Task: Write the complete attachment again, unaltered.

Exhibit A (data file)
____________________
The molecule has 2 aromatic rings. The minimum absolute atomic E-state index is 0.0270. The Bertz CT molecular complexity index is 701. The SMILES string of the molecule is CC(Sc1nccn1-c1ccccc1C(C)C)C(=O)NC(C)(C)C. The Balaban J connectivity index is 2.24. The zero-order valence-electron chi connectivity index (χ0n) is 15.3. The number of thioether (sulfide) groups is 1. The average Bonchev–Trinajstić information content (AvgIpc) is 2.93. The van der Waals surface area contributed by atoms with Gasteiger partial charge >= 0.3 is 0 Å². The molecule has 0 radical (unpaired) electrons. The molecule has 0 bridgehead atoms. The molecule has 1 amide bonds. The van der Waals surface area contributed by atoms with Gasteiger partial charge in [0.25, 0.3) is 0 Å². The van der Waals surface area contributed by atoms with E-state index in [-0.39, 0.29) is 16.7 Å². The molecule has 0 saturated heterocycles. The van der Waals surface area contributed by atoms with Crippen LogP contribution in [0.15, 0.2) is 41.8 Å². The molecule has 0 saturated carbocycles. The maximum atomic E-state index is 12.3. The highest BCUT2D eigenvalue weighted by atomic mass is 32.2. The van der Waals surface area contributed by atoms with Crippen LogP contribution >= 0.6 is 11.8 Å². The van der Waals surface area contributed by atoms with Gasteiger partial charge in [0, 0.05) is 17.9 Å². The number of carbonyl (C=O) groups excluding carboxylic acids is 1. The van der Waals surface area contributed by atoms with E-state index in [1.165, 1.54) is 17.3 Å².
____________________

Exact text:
The molecule has 2 aromatic rings. The minimum absolute atomic E-state index is 0.0270. The Bertz CT molecular complexity index is 701. The SMILES string of the molecule is CC(Sc1nccn1-c1ccccc1C(C)C)C(=O)NC(C)(C)C. The Balaban J connectivity index is 2.24. The zero-order valence-electron chi connectivity index (χ0n) is 15.3. The number of thioether (sulfide) groups is 1. The average Bonchev–Trinajstić information content (AvgIpc) is 2.93. The van der Waals surface area contributed by atoms with Gasteiger partial charge >= 0.3 is 0 Å². The molecule has 0 radical (unpaired) electrons. The molecule has 0 bridgehead atoms. The molecule has 1 amide bonds. The van der Waals surface area contributed by atoms with Gasteiger partial charge in [0.25, 0.3) is 0 Å². The van der Waals surface area contributed by atoms with E-state index in [-0.39, 0.29) is 16.7 Å². The molecule has 0 saturated heterocycles. The van der Waals surface area contributed by atoms with Crippen LogP contribution in [0.15, 0.2) is 41.8 Å². The molecule has 0 saturated carbocycles. The maximum atomic E-state index is 12.3. The highest BCUT2D eigenvalue weighted by atomic mass is 32.2. The van der Waals surface area contributed by atoms with Crippen LogP contribution >= 0.6 is 11.8 Å². The van der Waals surface area contributed by atoms with Gasteiger partial charge in [0, 0.05) is 17.9 Å². The number of carbonyl (C=O) groups excluding carboxylic acids is 1. The van der Waals surface area contributed by atoms with E-state index in [1.165, 1.54) is 17.3 Å².